A woman disgruntled with the way a Camden burglary investigation was conducted lost her challenge in the First Circuit Court of Appeals last Tuesday.
Finding in favor of the Camden Police Department, the First Circuit held that Linda Ann Irving’s appeal offered “little in the way of substantive challenges to the district court’s decision.”
Irving had initially argued that the police failed to properly investigate a March 2008 burglary of her Camden home. She alleged that her neighbor had entered her home to steal her financial identity by obtaining her computer compact discs; however, the police could not obtain enough evidence to target any suspects or even conclude if a burglary had occurred.
A lower court had sided with the police department on all counts, finding Irving’s legal theory of the case “disjointed and… difficult for the defendants and the court to keep track of her proposed prospects of attaching liability.” Irving had submitted both equal protection and civil rights conspiracy claims against the police, the town manager and the city itself.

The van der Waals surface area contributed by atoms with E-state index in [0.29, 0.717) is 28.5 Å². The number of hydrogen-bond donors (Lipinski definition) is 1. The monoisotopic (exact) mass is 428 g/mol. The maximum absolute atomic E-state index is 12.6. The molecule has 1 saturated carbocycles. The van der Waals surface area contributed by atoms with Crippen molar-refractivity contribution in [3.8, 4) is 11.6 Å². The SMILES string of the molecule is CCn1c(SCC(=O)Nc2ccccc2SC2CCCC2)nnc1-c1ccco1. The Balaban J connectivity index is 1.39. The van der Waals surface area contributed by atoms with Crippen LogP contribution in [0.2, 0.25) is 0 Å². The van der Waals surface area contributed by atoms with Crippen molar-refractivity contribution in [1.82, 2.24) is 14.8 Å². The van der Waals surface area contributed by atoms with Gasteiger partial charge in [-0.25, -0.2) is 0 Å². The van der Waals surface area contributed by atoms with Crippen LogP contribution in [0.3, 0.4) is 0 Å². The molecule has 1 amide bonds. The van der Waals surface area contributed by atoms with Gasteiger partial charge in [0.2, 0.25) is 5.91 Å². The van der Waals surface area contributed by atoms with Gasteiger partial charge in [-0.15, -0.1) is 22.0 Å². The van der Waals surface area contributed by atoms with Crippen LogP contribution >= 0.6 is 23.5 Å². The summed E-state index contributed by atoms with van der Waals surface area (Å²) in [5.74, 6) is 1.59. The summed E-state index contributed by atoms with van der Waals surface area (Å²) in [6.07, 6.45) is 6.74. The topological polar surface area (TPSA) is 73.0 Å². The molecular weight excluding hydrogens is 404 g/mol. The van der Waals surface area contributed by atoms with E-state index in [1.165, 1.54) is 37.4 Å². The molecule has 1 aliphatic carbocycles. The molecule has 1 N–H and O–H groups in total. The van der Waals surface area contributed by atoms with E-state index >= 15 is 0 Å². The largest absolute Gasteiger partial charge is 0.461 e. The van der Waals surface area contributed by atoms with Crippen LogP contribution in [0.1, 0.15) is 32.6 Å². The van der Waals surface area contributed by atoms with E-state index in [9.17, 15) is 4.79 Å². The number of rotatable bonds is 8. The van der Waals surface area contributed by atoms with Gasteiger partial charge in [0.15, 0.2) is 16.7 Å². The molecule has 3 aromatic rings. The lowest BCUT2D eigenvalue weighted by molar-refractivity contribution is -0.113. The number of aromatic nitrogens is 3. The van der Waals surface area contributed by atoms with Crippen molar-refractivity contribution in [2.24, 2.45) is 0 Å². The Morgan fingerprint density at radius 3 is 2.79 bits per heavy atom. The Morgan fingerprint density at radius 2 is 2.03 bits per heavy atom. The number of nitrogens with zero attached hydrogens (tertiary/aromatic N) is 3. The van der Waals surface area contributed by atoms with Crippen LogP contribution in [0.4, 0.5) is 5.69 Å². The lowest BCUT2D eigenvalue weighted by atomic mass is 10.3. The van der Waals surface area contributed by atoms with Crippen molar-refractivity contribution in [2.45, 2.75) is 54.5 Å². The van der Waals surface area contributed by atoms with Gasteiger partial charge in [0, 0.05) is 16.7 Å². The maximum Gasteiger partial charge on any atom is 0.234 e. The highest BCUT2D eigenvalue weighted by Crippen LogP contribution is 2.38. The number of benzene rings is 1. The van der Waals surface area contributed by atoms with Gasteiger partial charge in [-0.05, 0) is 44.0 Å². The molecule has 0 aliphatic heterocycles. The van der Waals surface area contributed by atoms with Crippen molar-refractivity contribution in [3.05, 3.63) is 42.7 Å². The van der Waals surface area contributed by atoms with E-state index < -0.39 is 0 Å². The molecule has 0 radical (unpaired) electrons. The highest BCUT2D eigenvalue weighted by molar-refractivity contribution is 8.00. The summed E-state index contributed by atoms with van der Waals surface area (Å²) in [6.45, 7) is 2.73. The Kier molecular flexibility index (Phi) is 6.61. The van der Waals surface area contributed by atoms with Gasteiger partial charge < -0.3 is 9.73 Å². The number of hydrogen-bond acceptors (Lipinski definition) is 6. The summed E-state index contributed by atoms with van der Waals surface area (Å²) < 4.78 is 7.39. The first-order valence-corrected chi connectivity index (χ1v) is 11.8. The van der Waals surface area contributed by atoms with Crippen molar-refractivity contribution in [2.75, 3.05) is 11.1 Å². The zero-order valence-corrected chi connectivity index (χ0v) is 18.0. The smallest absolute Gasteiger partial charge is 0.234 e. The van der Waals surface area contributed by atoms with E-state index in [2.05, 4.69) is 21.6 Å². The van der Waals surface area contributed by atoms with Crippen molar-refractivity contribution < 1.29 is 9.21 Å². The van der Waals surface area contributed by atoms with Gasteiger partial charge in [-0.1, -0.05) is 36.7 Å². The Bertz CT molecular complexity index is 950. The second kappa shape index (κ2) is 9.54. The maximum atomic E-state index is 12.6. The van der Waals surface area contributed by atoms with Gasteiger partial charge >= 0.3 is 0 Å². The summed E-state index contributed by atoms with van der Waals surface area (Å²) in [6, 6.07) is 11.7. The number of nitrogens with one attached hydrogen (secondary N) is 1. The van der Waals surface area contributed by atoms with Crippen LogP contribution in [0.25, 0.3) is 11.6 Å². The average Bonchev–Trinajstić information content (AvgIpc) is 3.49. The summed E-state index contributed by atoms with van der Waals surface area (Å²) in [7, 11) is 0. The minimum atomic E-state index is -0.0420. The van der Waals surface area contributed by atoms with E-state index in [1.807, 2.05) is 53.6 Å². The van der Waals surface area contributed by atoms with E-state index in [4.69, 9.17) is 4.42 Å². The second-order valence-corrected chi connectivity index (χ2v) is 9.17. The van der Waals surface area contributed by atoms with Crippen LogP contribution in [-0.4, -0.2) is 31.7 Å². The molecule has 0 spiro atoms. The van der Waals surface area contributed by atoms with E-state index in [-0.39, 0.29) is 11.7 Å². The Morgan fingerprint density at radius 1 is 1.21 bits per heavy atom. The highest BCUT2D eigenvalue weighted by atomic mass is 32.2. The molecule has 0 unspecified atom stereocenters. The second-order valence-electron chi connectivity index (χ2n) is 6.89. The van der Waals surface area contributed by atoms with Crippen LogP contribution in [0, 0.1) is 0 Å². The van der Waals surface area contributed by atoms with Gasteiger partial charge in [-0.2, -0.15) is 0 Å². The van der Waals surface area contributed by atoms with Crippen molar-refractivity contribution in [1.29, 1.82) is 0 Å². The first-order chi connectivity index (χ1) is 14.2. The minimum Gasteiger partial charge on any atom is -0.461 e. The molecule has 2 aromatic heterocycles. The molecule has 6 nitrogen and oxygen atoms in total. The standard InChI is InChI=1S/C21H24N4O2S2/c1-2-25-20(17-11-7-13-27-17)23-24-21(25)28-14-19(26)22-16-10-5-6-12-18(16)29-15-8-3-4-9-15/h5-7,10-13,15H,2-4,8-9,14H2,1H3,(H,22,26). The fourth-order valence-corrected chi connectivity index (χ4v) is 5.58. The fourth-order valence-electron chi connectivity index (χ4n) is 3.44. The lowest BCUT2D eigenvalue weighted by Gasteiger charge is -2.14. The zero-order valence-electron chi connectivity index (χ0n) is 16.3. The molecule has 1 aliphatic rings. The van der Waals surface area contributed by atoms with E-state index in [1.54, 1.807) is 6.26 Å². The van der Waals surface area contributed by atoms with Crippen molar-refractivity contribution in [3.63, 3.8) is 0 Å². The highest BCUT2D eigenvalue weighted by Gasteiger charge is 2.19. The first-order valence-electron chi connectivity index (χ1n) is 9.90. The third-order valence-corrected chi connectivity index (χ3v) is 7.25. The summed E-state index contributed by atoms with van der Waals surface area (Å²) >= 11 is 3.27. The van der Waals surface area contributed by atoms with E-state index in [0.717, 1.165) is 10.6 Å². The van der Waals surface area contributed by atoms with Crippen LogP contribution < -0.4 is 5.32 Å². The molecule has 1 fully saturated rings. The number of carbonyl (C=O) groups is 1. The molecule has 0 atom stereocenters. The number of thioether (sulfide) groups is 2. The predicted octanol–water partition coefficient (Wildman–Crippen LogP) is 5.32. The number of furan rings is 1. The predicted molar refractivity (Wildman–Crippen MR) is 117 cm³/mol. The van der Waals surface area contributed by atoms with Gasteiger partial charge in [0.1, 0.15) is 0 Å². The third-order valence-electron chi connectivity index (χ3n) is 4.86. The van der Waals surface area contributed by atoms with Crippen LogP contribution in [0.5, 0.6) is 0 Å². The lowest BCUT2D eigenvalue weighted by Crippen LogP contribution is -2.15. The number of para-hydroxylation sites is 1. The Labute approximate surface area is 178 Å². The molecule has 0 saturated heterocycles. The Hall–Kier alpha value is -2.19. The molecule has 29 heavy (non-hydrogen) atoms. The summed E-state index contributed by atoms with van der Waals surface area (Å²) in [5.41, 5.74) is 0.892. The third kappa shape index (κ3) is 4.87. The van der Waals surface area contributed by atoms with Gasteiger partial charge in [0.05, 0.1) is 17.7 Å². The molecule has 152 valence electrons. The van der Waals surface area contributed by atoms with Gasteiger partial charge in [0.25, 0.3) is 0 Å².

Failing in the lower court, Irving tried to appeal the court’s decision to the First Circuit. The First Circuit, however, could not find fault with the judge’s decision, similar to how the lower court could not find fault with the Camden burglary investigation.
Upholding the lower court’s decision, the First Circuit held that “even with all reasonable inferences drawn in her favor, [Irving’s challenges] do not call the court’s judgment into question.”
Given both courts’ rulings, it looks like Linda Ann Irving will have to be satisfied with the results of the police’s Camden burglary investigation.
- Ruling in Action against DEA Agents by Police Officer (FindLaw’s First Circuit blog)
- No Qualified Immunity: Citizens Have Right to Record Police (FindLaw’s First Circuit blog)
- Uneasy Rider: Cop Denied Qualified Immunity in Motorcycle Death (FindLaw’s Sixth Circuit blog)